more from William W. Tait

Single Idea 9980

[catalogued under 18. Thought / E. Abstraction / 8. Abstractionism Critique]

Full Idea

If the power |A| is obtained by abstraction from set A, then if A is equipollent to set B, then |A| = |B|. But this does not imply that A = B. So |A| cannot just be A, taken in abstraction, unless that can identify distinct sets, ..or create new objects.


'Equipollent' means they map one-to-one onto each other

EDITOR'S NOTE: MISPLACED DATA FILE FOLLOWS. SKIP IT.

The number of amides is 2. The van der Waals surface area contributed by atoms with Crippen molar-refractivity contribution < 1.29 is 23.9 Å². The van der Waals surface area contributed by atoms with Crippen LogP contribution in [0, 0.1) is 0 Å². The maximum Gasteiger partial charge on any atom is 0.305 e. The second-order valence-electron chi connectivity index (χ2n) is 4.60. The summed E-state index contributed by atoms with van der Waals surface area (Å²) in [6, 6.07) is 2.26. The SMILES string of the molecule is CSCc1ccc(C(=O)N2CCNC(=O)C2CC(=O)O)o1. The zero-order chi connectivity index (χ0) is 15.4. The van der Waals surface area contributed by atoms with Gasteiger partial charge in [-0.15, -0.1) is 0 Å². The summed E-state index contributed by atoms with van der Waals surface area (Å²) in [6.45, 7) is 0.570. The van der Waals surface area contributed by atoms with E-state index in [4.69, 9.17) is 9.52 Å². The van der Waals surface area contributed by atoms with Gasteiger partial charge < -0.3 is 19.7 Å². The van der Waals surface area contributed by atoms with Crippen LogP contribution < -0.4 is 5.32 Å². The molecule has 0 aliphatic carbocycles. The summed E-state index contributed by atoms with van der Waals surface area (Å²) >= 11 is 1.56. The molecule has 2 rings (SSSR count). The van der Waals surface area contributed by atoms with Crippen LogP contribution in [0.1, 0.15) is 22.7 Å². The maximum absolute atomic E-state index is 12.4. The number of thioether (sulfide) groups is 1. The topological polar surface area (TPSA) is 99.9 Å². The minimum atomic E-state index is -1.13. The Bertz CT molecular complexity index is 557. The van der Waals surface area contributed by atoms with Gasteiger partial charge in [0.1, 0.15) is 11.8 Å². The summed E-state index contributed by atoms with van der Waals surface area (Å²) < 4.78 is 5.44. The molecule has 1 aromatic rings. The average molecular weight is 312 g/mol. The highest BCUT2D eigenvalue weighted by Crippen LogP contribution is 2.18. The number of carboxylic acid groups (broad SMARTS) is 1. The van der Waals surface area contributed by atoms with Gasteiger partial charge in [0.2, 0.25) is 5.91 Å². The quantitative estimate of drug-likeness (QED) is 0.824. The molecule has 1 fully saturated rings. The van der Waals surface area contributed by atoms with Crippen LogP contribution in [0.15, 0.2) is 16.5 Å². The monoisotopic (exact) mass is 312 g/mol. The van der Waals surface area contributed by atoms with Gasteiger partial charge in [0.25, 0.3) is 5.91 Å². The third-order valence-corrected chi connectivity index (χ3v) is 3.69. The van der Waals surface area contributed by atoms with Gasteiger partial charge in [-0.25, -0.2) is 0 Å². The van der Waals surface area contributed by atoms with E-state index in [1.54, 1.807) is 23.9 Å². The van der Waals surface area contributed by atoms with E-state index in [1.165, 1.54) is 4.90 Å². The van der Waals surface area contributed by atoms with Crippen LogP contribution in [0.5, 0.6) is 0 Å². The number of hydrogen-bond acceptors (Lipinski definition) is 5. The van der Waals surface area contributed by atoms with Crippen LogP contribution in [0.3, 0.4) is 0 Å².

Gist of Idea

If abstraction produces power sets, their identity should imply identity of the originals


William W. Tait (Frege versus Cantor and Dedekind [1996], V)

Book Reference

'Philosophy of Mathematics: anthology', ed/tr. Jacquette,Dale [Blackwell 2002], p.46

A Reaction

An elegant piece of argument, which shows rather crucial facts about abstraction. We are then obliged to ask how abstraction can create an object or a set, if the central activity of abstraction is just ignoring certain features.